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Why London’s property is in a quandary

Prices continue to rise but sales are falling in Prime Central London, reports Arun Kakar

Prime central London property is 12.5 per cent more expensive than last year, with average prices excluding new builds standing at £1.96 million in July, according to an authoritative survey.

The rise represents a 14 per cent increase quarter-on-quarter but comes as the market saw an 8.3 per cent drop in transactions in the year. These slumped to a level not seen since the financial crisis in 2008.

Some 3,831 prime central London transactions were completed in the year to July, according to research from London Central Portfolio (LCP), a real estate investment adviser. New-build property in prime central London recorded a similar trend, with prices reaching a record high of £3.4 million but with transactions falling 25.3 per cent across the year.

The figures fail to capture the full picture of what is being experienced on the ground, according to Naomi Heaton, the CEO of LCP. ‘Whilst there is very little financial distress in the market, those selling now tend to be doing so because they have to, typically as a result of life changes like death, divorce or marriage,’ says Heaton. ‘This is leading to price reductions as the vendors have to accept what buyers are prepared to offer. However, higher value properties were most impacted by the recent changes in tax legislation and prices here have fallen further and faster.’

Discounts at the higher end of the market are resultantly becoming more persuasive, causing a higher proportion of transactions above average property prices. ‘This creates a statistical increase in average value, despite real values of the underlying assets falling,’ explains Heaton.

Prices in Greater London, at an average of £636,560, were 2.2 per cent up in the year to July, but transactions dipped 6.5 per cent on the year. New-build transactions in Greater London dropped 12.1 per cent over the year despite prices increasing to another record high of £784,892 – a 32.3 per cent premium over existing stock.

With Foxtons last month revealing half-year losses of £2.5 million after reported stumbles in the London market, concern is growing over low activity. The estate agent’ s CEO Nick Buden said: ‘The property sales market in London is undergoing a sustained period of very low activity levels with longer and less visible transaction outcomes.’ Separate research today from Hampton’s international shows that a record proportion of Londoners are ditching the capital and heading to the North and Midlands instead. The number of Londoners leaving rose 16 per cent over the first half of 2018, compared to the same period last year. Hamptons noted that the typical London leaver pays around £424.610 for their new property, using the profits from selling to leave for larger homes elsewhere.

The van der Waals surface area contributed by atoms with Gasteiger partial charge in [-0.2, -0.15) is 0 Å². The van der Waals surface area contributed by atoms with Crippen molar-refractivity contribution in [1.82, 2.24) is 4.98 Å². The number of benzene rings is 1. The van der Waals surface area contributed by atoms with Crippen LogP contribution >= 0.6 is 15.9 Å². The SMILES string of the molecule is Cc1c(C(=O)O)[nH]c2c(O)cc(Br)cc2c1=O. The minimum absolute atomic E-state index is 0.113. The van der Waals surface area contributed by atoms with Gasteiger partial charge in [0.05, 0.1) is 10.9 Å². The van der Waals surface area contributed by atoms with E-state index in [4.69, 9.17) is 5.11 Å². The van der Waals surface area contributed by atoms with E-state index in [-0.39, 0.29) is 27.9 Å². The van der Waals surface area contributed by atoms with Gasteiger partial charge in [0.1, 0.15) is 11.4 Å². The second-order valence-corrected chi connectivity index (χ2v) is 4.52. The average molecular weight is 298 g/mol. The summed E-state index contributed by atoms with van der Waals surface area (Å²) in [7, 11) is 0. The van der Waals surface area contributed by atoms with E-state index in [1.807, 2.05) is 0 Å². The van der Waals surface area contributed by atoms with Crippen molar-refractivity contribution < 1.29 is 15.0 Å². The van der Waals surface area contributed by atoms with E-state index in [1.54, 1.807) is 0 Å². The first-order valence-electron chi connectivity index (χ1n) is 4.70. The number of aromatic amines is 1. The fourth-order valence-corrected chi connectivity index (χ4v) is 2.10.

The trend does not seem to be affecting London’s ‘super-prime’ property market (those valued at more than £10 million) however; according to recent research from specialist Molior London. A seven per cent rise in prospective buyers registering an interest was reported for the first three months of 2018 compared with the year before. Some 60 per cent of super-prime buyers are from overseas, with Russia, the Middle East, India and Europe among the main areas.

Outside the capital, prices in the mainstream housing sector (the bottom 70 per cent of sales) fell by 4.2 per cent on the quarter to an average of £700,533, according to LCP. The fall represents a 10 per cent dip from the same period last year. The correction is reportedly drawing interest from ‘counter-cyclical’ overseas investors thanks to the decline of sterling, but Brexit uncertainty continues to loom large. The current climate is reportedly making buy-to-let investors ‘nervous’, with negative sentiment more generally looking unlikely to change anytime soon.

LCP warns that the UK’s domestic market offers ‘very few causes for optimism’. With wage growth continuing to lag behind inflation, affordability is becoming a serious concern for first-time buyers, whilst political and economic uncertainty continues to be an underlying cause of the market’s stagnancy.  Even prime central London property is not safe from the current climate, with LCP noting that August’s rate rise is more likely to have a negative effect on transactions. With these present trends unlikely to subside until March 2019’s exit from the EU, choppy waters lie ahead.

Arun Kakar writes for Spear's

Photo credit: Wikimedia Commons

 

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